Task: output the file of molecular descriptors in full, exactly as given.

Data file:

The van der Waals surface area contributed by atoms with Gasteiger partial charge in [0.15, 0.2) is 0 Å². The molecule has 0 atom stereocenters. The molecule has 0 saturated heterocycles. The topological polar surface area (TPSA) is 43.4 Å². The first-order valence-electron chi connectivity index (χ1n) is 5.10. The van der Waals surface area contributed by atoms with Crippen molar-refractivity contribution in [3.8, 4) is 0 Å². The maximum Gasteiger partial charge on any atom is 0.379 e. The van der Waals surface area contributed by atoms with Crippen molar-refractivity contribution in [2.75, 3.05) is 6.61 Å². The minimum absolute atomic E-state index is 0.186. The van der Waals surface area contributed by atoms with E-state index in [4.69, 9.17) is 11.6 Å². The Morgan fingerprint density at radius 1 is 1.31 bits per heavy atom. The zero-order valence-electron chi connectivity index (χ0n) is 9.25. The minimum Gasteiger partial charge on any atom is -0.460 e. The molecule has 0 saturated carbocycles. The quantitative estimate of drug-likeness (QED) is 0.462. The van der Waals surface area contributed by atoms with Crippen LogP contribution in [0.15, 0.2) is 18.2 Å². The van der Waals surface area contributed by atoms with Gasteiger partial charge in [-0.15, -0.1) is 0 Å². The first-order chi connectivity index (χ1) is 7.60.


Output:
The van der Waals surface area contributed by atoms with Gasteiger partial charge in [0.15, 0.2) is 0 Å². The molecule has 0 atom stereocenters. The molecule has 0 saturated heterocycles. The topological polar surface area (TPSA) is 43.4 Å². The first-order valence-electron chi connectivity index (χ1n) is 5.10. The van der Waals surface area contributed by atoms with Crippen molar-refractivity contribution in [3.8, 4) is 0 Å². The maximum Gasteiger partial charge on any atom is 0.379 e. The van der Waals surface area contributed by atoms with Crippen molar-refractivity contribution in [2.75, 3.05) is 6.61 Å². The minimum absolute atomic E-state index is 0.186. The van der Waals surface area contributed by atoms with E-state index in [4.69, 9.17) is 11.6 Å². The Morgan fingerprint density at radius 1 is 1.31 bits per heavy atom. The zero-order valence-electron chi connectivity index (χ0n) is 9.25. The minimum Gasteiger partial charge on any atom is -0.460 e. The molecule has 0 saturated carbocycles. The quantitative estimate of drug-likeness (QED) is 0.462. The van der Waals surface area contributed by atoms with Crippen LogP contribution in [0.15, 0.2) is 18.2 Å². The van der Waals surface area contributed by atoms with Gasteiger partial charge in [-0.15, -0.1) is 0 Å². The first-order chi connectivity index (χ1) is 7.60.